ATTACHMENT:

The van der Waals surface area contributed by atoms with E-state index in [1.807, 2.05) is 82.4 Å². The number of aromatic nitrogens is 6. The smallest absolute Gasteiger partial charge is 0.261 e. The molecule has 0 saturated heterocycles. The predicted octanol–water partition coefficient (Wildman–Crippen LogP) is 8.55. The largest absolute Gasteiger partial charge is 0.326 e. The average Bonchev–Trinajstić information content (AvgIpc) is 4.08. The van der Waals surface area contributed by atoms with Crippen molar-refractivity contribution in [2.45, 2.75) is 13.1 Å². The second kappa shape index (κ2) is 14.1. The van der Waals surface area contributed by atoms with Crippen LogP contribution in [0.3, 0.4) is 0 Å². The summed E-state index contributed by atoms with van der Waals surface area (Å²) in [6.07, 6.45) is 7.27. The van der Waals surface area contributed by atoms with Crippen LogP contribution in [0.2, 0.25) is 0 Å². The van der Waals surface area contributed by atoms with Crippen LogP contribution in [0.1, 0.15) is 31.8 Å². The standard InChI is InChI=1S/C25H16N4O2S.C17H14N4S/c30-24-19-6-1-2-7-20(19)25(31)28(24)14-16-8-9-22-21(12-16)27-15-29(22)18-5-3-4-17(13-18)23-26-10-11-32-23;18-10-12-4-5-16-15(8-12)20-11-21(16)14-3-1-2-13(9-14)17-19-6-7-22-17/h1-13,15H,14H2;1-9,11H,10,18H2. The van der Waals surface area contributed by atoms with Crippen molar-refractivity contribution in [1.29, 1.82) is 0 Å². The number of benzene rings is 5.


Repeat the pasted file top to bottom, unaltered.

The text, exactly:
The van der Waals surface area contributed by atoms with E-state index in [1.807, 2.05) is 82.4 Å². The number of aromatic nitrogens is 6. The smallest absolute Gasteiger partial charge is 0.261 e. The molecule has 0 saturated heterocycles. The predicted octanol–water partition coefficient (Wildman–Crippen LogP) is 8.55. The largest absolute Gasteiger partial charge is 0.326 e. The average Bonchev–Trinajstić information content (AvgIpc) is 4.08. The van der Waals surface area contributed by atoms with Crippen molar-refractivity contribution in [2.45, 2.75) is 13.1 Å². The second kappa shape index (κ2) is 14.1. The van der Waals surface area contributed by atoms with Crippen LogP contribution in [0.3, 0.4) is 0 Å². The summed E-state index contributed by atoms with van der Waals surface area (Å²) in [6.07, 6.45) is 7.27. The van der Waals surface area contributed by atoms with Crippen LogP contribution in [0.2, 0.25) is 0 Å². The van der Waals surface area contributed by atoms with Crippen LogP contribution in [0.1, 0.15) is 31.8 Å². The standard InChI is InChI=1S/C25H16N4O2S.C17H14N4S/c30-24-19-6-1-2-7-20(19)25(31)28(24)14-16-8-9-22-21(12-16)27-15-29(22)18-5-3-4-17(13-18)23-26-10-11-32-23;18-10-12-4-5-16-15(8-12)20-11-21(16)14-3-1-2-13(9-14)17-19-6-7-22-17/h1-13,15H,14H2;1-9,11H,10,18H2. The van der Waals surface area contributed by atoms with Crippen molar-refractivity contribution in [1.29, 1.82) is 0 Å². The number of benzene rings is 5.